Pioneer Park 2020

The front entrance sign to Pioneer Park is seen, Wednesday, June 17, 2020, in Fairbanks. Caitlin Miller/News-Miner

What do you love about Pioneer Park? What would you change and what is your vision for the park’s future?

Now is the time to share those thoughts as the Fairbanks North Star Borough works toward developing a master plan for the 44-acre historic park. This plan will help guide future development, operations and management for the community.

A public hearing, via Zoom, will be held  6-8 p.m. on Tuesday. The direct link to the Zoom meeting is You can also comment online at Click on Contact to find the online form.

Pioneer Park opened in 1967 as part of the Alaska ’67 Centennial Exposition, celebrating the 100th anniversary of Alaska’s purchase from Russia. The park featured a zoo and rides in those early days. It was then renamed Alaskaland. In 2001, the name changed again, this time to Pioneer Park.

Operated by the Fairbanks North Star Borough Department of Parks and Recreation, the park commemorates early Alaska history. The Pioneer Museum and the Pioneer Air Museum are both located at the park and historical artifacts are displayed throughout the park — including many historic cabins that now house gift shops. The first church in Fairbanks is located here, as well as a house once owned by Judge James Wickersham. The Tanana Valley Railroad Museum opened at the park in 2006. The SS Nenana sits in the middle of the park, a sternwheeler that carried passengers and cargo on the Tanana and Yukon Rivers from 1933 to 1954. It is the second longest wooden-hulled ship still in existence. Restoration efforts are under way.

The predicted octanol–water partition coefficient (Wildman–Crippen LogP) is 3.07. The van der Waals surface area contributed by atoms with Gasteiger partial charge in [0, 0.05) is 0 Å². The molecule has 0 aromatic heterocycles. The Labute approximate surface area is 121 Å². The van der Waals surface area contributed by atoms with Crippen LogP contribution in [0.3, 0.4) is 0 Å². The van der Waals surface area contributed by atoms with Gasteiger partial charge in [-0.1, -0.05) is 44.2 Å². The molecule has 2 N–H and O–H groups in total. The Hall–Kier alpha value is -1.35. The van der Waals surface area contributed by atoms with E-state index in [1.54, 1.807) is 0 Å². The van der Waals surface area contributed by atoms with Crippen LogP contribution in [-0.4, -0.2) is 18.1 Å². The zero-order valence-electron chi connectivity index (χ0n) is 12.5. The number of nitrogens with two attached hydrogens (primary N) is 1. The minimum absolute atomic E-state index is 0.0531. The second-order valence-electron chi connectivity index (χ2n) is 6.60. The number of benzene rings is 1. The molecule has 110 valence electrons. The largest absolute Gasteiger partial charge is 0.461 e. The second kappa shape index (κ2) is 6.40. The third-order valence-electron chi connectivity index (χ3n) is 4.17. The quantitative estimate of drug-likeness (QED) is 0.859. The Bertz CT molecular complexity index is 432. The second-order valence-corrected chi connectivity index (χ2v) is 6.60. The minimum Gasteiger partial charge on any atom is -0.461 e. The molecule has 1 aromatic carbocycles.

There are also many open public spaces, playgrounds and cultural activities available at the park. Hundreds of thousands of visitors enter the park every year. There is no admission fee.  

Many of the park facilities are in need of maintenance and improvements. According to the public hearing announcement, “FNSB is seeking ways to manage, and fund those updates while also improving the park experience for visitors.”

The Pioneer Park Master Plan “will address basic deferred maintenance and economic sustainability for the park as well as a strategic vision to drive revenue, growth and engagement in the park. 

“The Master Plan develop process will include a park user survey, public engagement workshops, meetings with an appointment Advisory Committee, and development of a solid business strategy to achieve and sustain the community’s vision.”

The Master Plan is scheduled for public review and approval in September 2021.

More information is available at

Reach columnist/community editor Kris Capps at Follow her on Twitter @FDNMKris.